Study Finds, One out of Every Five Children has Mental Health Issues

Study Finds, One out of Every Five Children has Mental Health Issues

One in every five Ontario children and youth has a mental disorder, but only about one-third have had contact with a mental health care provider. A new study included 10,802 children and adolescents aged four to seventeen from 6,537 families. It replicated and expanded on the seminal 1983 Ontario Child Health Study, which included 3,290 children from 1,869 families.

Mental illness is a brain function disorder. There are numerous classes and categories of mental health disorders, and those who suffer from them are not doing so on purpose. Various factors can cause and/or contribute to the development of mental illness, and while each person’s experience is unique, suffering from a mental health disorder can have a significant impact on one’s life and overall well-being. Having a mental illness can make even the most mundane tasks in life difficult. Mental illness has the potential to affect all aspects of one’s life, including work, school, and social interactions.

According to the Ontario Child Health Study, one in every five Ontario children and youth suffer from a mental disorder, but less than one-third have had contact with a mental health care provider (OCHS). Although the overall findings are similar to those of a similar 1983 study, the new study discovered that a much higher proportion of children and youth with a disorder had contact with other health providers and in other settings, most often through schools.

The study discovered that in the previous year, more than 8% of youth considered suicide, and 4% attempted suicide. The OCHS 2014 study included 10,802 children and youth aged four to seventeen from 6,537 families. It replicated and expanded on the seminal 1983 Ontario Child Health Study, which included 3,290 children from 1,869 families.

Kathy Georgiades.

The new study, dubbed the 2014 OCHS after the year data collection began, discovered that prevalence patterns among different sexes and age groups have shifted. The prevalence of hyperactivity disorder in boys aged four to eleven years has risen dramatically from nine to sixteen percent, but there has been a significant drop in disruptive behavior among males aged 12 to sixteen years, from ten to three percent. Anxiety and depression have increased dramatically among both male and female youth, rising from 9% to 13%.

At the same time, perceptions of the need for professional help with mental health disorders increased significantly, rising from 7% in the original OCHS in 1983 to 19% in the 2014 OCHS. The study’s authors, however, say it’s difficult to say whether it’s related to the growing prominence of anti-stigma and mental health awareness campaigns over the last three decades.

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Major study finds one in five children have mental health problems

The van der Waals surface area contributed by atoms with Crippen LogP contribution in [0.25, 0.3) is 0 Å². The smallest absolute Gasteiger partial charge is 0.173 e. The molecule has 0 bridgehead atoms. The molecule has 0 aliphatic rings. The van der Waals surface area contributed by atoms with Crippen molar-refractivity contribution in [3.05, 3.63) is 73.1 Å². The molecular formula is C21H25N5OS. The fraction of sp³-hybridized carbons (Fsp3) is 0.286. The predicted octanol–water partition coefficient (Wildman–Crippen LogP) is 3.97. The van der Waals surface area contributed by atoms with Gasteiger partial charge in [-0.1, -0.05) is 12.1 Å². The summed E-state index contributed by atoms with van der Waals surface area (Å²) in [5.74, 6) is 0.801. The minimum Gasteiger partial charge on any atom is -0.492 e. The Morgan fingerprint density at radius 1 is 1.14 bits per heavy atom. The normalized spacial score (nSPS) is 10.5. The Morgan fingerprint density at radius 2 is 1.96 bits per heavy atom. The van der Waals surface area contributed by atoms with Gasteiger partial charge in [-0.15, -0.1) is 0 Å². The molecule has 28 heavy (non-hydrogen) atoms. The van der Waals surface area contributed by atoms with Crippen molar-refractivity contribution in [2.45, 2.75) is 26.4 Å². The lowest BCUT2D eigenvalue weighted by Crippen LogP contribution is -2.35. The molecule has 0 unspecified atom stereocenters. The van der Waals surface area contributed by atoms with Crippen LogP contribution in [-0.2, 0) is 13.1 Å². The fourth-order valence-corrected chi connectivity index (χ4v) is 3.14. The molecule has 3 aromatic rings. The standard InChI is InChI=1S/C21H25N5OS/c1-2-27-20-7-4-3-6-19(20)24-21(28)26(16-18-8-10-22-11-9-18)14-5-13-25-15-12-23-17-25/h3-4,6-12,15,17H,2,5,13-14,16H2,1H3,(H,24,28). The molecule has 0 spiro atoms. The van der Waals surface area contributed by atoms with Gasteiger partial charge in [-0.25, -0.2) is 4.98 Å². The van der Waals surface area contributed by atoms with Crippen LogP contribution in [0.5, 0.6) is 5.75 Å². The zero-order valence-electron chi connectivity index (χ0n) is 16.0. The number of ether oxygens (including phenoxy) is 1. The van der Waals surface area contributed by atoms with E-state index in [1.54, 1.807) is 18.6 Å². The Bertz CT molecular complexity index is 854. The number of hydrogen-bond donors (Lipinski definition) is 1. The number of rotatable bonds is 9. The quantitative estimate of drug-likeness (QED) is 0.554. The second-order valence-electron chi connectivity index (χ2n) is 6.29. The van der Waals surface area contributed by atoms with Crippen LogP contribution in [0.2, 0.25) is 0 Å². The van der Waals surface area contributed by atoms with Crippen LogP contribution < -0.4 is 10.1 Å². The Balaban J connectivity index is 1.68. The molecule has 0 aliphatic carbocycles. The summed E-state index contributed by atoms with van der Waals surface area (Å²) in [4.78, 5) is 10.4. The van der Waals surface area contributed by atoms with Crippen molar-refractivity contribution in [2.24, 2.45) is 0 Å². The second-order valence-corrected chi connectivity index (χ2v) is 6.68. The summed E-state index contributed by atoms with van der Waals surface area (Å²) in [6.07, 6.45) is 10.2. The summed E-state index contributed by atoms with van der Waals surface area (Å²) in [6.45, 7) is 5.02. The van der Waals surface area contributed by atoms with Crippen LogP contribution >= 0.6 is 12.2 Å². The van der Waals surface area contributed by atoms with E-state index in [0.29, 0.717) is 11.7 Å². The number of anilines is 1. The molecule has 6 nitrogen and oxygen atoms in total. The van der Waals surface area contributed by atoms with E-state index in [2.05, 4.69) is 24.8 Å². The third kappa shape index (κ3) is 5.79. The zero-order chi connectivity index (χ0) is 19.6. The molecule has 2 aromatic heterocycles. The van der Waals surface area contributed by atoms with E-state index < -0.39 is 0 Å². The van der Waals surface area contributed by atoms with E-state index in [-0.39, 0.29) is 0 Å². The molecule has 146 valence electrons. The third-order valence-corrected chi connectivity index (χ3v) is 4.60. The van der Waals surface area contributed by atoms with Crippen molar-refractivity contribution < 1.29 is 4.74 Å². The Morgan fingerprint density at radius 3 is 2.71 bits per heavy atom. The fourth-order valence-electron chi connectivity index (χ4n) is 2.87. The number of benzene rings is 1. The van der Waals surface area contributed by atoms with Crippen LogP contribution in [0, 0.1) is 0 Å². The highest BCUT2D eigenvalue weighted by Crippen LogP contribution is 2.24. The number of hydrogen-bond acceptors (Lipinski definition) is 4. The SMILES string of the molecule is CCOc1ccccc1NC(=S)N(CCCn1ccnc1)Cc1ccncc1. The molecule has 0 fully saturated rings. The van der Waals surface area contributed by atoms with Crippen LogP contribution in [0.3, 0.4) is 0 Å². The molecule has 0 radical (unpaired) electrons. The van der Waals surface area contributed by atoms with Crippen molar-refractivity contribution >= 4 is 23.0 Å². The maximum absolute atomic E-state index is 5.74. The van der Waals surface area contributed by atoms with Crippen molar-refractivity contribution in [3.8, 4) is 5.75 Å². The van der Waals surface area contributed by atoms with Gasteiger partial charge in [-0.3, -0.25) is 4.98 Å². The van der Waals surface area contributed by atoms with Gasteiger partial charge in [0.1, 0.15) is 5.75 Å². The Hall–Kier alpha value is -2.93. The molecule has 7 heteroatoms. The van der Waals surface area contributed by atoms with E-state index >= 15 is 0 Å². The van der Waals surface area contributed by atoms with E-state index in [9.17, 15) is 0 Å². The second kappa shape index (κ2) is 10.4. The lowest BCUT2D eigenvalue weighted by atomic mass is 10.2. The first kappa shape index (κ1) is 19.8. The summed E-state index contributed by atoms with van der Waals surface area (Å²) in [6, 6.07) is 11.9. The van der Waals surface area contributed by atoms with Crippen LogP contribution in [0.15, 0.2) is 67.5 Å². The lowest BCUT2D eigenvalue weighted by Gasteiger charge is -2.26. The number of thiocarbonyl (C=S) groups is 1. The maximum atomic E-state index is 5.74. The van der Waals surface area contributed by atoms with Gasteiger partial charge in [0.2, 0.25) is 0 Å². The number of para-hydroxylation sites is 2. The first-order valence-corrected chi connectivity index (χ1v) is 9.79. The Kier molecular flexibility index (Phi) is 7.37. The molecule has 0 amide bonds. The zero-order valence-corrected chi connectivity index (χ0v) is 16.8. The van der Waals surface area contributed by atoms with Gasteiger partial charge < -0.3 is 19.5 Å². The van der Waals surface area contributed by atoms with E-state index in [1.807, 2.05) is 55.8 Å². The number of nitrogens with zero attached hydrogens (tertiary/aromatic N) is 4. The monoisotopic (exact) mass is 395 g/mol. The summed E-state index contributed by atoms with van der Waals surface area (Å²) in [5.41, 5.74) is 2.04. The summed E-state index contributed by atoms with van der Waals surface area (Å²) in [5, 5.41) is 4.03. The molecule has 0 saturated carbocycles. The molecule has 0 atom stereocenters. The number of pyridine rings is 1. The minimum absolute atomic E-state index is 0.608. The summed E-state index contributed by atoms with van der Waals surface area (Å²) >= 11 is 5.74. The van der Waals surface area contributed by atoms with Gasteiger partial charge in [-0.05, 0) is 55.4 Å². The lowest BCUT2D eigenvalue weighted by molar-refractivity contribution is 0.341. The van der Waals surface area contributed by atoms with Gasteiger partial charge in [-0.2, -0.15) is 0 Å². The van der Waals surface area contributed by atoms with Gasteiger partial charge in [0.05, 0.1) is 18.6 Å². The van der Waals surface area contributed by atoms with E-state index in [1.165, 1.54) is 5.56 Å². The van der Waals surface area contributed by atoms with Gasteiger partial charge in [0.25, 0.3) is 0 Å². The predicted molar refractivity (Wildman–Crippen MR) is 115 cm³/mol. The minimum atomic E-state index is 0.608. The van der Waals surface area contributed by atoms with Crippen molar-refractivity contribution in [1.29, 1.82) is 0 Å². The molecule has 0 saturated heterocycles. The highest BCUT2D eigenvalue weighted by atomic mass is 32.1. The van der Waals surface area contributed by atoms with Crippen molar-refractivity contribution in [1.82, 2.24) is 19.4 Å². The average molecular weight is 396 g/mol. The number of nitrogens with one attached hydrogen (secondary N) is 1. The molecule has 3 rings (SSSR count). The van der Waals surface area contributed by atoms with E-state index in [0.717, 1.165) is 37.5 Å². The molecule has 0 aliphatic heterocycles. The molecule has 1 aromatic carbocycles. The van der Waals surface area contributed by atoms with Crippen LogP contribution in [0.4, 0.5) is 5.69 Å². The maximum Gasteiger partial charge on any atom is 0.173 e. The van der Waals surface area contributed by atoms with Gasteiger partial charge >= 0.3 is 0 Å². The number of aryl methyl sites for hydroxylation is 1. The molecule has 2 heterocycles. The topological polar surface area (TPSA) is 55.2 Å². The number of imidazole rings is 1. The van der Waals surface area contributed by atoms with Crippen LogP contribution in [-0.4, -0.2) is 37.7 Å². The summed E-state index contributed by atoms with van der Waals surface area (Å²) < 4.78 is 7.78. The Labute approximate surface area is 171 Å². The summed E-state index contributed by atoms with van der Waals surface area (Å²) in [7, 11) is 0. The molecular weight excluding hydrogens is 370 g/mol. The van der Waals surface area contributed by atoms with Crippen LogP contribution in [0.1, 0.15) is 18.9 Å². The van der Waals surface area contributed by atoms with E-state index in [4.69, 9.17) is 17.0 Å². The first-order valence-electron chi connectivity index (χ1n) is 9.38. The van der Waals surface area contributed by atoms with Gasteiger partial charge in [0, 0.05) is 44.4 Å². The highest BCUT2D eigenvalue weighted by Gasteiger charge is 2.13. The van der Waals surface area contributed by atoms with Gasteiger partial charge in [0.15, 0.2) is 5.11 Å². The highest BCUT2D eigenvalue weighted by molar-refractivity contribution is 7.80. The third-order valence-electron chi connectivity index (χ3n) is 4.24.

In the last 30 years, the prevalence of any disorder has increased in communities with a population of 1,000 to 100,000 people, rather than large urban areas, and there is strong evidence that poor children are more likely to have a disorder if their neighborhood has a high level of violence.

The study also discovered that in the previous year, more than 8% of youth considered suicide, and 4% attempted suicide. The OCHS 2014 study included 10,802 children and youth aged four to seventeen from 6,537 families. It replicated and expanded on the seminal 1983 Ontario Child Health Study, which included 3,290 children from 1,869 families.

Despite popular belief, mental illness is common among teenagers. One in every five adolescents (aged 12 to 18) has at least one mental health disorder. Mental health disorders can have a significant impact on daily life and overall well-being, and depending on the type, they can affect relationships, physical health, academic performance, and other areas. While depression and anxiety are the most commonly diagnosed mental illnesses in teens, they can also have eating disorders, personality disorders, substance-abuse disorders, psychotic disorders, and other issues.

The adolescent and teenage years are critical transitional years for young people from childhood to adulthood. Because this formative period is so important in shaping how young people will function as adults, it is critical to ensure that adolescents and teenagers are fully supported in all aspects of life, including mental health, in order to facilitate this transition.

Researchers believe that adolescent brain changes increase a teen’s vulnerability to depression and anxiety, and that this contributes to the severe gender disparity in these disorders.

The Canadian Journal of Psychiatry published eight papers on various aspects of the 2014 OCHS results at the same time. “This is a very robust study that we believe represents the situation in Canada,” said Michael Boyle, the study’s co-principal investigator. “That means that over a million Canadian children and youth are suffering from a mental health problem. This must be addressed.”

“This study underscores the ongoing need for effective prevention and intervention programs,” said co-principal investigator Kathy Georgiades.

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